So did I do anything creative? Yes. I planned out the performance tasks and lesson sequences for the next section my students will be working on. I squeezed in some reading for leisure around the edges. My mind has been making changes to a manuscript I have in the works, nothing written, but it’s in my head. I took my son to a football game that required a car ride of 45 minutes.

What? These don’t seem creative to you? They are, I assure you. Let’s start with the first. I had to develop and outline the real-life task my students will perform to show that they understand and can utilize the information in the upcoming expository and persuasive units of study. Go on, try it. What is the goal, the role the student will fill, the audience, the real life situation the student will be experiencing and what is the actual performance task outline? Got one for understanding expository texts? Okay, now do it again for persuasive texts. Now figure out how to maintain the attention of 150 7th and 8th graders while you present the information. See what I mean yet?

No? Try the next one. Reading for leisure. This is an easy one, right? The story fills your head and you transport yourself into the situation and you live, breath and move with the characters in the story. You feel as they feel, you experience what they experience…no? Then you don’t really know how to read.

But let’s try again. Come up with a way to entertain a 21 month old in the backseat of a car while you drive in the front seat of a car for 45 minutes…each way. No, videos aren’t an option. Getting it yet?

It is my belief that we need to learn to see our creativity differently. I know this isn’t the point that Jenn was making, but it got me thinking. Instead of bemoaning the unfinished painting, manuscript, sculpture, composition, etc. that you have, begin celebrating and recognizing all the ways you do exercise your creativity on a daily basis. By doing that, and adding a bit of creative time management, you just may find yourself motivated to finish that project that has you feeling like a creative failure.

Monday, August 9, 2010

The beauty of candles

My sister-in-law has started a small home business making candles. You see, my sister-in-law was diagnosed some years ago with MS. She's a young mother with four small children and over the past few years the MS has eroded her ability to work at any structured job to help her husband support the family. So with her fledgling home business, she can work at her own time and pace.

I encourage you to drop by the facebook page or blog to see what they have to offer.

Thursday, July 29, 2010

Cliches and Contrivances

Cliches are cliches because they are fall backs because they were good ideas and fit with the genre they appear in. Cliches are not bad in and of themselves, they are only bad when they are a substitute for creativity and become trite and boring. A clever writer can take what appears to be a cliche on the surface and turn it around with a clever dealing.

One book I recall included every cliche in the sub-genre and none handled very creatively. I found the most interesting part of the book waiting to see just how many cliche's the author could squeeze in. Of course, contrivances are just as fun as cliches. Oh, don't worry, none of the negative aspects of the life the heroine has been cast into will ever come to pass because then it wouldn't be romantic. To avoid this the author creates a contrived and convenient set of circumstances that simply defy the ability of the reader to suspend disbelief.

Recent Reads

The Heart's Warrior by Leigh Bale "A heart broken~ Known for her healing skills, Kerstin, the Witch of Moere, is torn from the arms of her betrothed and forced into marriage with Jonas, The Beast of Hawkscliffe, her family's mortal enemy. Believing herself in love with another man, Kerstin cannot deny the fierce passion Jonas ignites within her nor the awakening of feelings she has never known before. A heart tormented ~ A warrior of duty, to ensure peace, Jonas will honor the kin's demand and wed the woman accused of murdering his elder brother. As Jonas faces Kerstin's wrath, the golden warrior longs for serenity and love, but doubts these yearnings will ever come true. Yet when he weds Kerstin, he finds his carefully guarded heart is overcome by desire and she alone can heal his damaged soul." ***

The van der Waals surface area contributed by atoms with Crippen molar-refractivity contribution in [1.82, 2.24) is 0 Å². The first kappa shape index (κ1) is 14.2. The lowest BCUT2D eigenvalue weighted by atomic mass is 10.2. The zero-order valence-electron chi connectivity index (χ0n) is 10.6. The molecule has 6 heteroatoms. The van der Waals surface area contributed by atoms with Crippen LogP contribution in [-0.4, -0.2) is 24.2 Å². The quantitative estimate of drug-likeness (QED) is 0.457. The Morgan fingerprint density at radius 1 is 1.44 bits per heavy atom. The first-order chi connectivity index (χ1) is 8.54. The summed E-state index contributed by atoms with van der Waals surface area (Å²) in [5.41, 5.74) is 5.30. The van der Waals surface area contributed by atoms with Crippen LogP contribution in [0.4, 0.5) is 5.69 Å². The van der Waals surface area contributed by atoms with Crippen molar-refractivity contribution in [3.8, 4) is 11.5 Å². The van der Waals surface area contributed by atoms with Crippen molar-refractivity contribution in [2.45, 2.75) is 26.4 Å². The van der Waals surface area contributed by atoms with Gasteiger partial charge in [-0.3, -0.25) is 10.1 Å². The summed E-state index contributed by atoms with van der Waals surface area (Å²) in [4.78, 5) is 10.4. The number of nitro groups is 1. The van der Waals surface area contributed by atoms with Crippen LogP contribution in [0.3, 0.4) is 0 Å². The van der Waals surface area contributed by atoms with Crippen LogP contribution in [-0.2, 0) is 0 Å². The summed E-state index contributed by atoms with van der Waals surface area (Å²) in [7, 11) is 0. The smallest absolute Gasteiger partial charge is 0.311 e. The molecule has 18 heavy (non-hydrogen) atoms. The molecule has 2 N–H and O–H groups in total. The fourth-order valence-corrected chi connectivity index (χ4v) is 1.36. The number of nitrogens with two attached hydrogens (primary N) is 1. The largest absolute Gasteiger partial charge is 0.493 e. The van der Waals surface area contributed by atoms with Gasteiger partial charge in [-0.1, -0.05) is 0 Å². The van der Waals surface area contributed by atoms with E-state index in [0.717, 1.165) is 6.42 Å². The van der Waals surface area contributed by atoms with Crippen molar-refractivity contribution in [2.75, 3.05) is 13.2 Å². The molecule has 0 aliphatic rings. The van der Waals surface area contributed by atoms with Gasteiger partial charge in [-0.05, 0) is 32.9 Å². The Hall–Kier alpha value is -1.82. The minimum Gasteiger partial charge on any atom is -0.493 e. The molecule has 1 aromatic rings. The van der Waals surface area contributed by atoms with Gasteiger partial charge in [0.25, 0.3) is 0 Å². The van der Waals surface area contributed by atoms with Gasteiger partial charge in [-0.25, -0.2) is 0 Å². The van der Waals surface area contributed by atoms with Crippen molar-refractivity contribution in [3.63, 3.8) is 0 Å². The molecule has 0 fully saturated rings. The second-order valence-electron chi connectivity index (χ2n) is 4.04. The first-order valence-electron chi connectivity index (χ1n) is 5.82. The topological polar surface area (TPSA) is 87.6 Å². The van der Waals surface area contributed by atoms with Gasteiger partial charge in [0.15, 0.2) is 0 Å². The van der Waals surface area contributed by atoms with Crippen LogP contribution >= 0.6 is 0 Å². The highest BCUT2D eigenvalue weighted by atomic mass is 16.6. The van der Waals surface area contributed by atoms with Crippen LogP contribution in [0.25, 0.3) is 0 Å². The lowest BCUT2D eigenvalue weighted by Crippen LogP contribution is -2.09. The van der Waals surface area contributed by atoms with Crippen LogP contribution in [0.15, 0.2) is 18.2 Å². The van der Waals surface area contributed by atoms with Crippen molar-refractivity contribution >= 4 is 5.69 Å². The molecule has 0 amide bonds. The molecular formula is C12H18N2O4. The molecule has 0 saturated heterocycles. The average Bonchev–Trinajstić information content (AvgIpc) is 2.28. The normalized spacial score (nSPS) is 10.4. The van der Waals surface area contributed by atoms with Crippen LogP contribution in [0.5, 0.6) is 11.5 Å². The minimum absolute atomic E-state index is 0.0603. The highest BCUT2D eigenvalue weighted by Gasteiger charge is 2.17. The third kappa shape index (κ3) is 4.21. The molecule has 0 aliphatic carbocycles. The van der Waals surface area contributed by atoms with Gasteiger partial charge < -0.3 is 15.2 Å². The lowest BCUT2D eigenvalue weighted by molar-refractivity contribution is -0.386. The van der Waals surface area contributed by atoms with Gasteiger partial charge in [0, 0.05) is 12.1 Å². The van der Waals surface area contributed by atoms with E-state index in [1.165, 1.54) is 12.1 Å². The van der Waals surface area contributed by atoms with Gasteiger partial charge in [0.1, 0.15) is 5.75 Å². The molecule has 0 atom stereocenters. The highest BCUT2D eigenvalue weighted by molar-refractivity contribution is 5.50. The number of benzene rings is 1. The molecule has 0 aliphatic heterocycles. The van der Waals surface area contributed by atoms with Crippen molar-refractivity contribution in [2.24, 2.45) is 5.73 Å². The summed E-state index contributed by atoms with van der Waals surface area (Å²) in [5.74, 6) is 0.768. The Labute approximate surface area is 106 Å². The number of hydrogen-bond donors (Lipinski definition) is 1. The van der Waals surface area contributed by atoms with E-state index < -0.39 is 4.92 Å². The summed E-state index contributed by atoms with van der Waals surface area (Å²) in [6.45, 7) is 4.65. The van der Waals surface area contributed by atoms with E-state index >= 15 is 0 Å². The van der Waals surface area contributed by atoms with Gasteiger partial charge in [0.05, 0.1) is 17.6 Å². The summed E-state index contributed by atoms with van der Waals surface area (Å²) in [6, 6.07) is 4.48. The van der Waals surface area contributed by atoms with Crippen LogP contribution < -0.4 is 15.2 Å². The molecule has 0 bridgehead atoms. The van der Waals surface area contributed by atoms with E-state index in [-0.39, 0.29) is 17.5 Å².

Loose Lips by Rita Mae Brown This is the story of Julia Ellen and Louise Hunsenmeir, two sisters navigating aging, married life and motherhood in a small town during the years of World War II. This is the third book in the series that follows the outrageous women who specialize in sibling rivalry and behaving badly. **

Bought for the Harem by Anne Herries "Thrown into a frightening and unfamiliar world after her capture by corsairs, Lady Harriet Sefton-Jones thinks help has arrived in the form of dashing Lord Kasim. But its out of the frying pan and into the fire... Kasim may once have been a n English nobleman, but there is nothing noble about his intentions to purchase Harriet for his master the caliph's pleasure. Harriet must resign herself to a life of enslavement. But Kasim has a plan of his own: charmed by Harriet's spirit and beauty, he's determined to claim her for himself!" **

Friday, July 9, 2010

Release Day

Today is the release day for From the Dark Side (see the trailer on the right). While it may not have cookies, it has some seriously terrific short stories and poem from a group of exceptionally talent authors. (No I'm still not sure how I ended up in it.) The anthology is a charity project with all proceeds going to the Offices of Letters and Light. This is the non-profit group who sponsors the Youth Writing Project and NaNoWriMo (National Novel Writing Month)--an amazing and supportive event that encourages writers and those who want to be writers to complete a novel (for good or bad) in one month. The point of it is to get the thing down and as a writer I can tell you that sometimes that's the hardest part.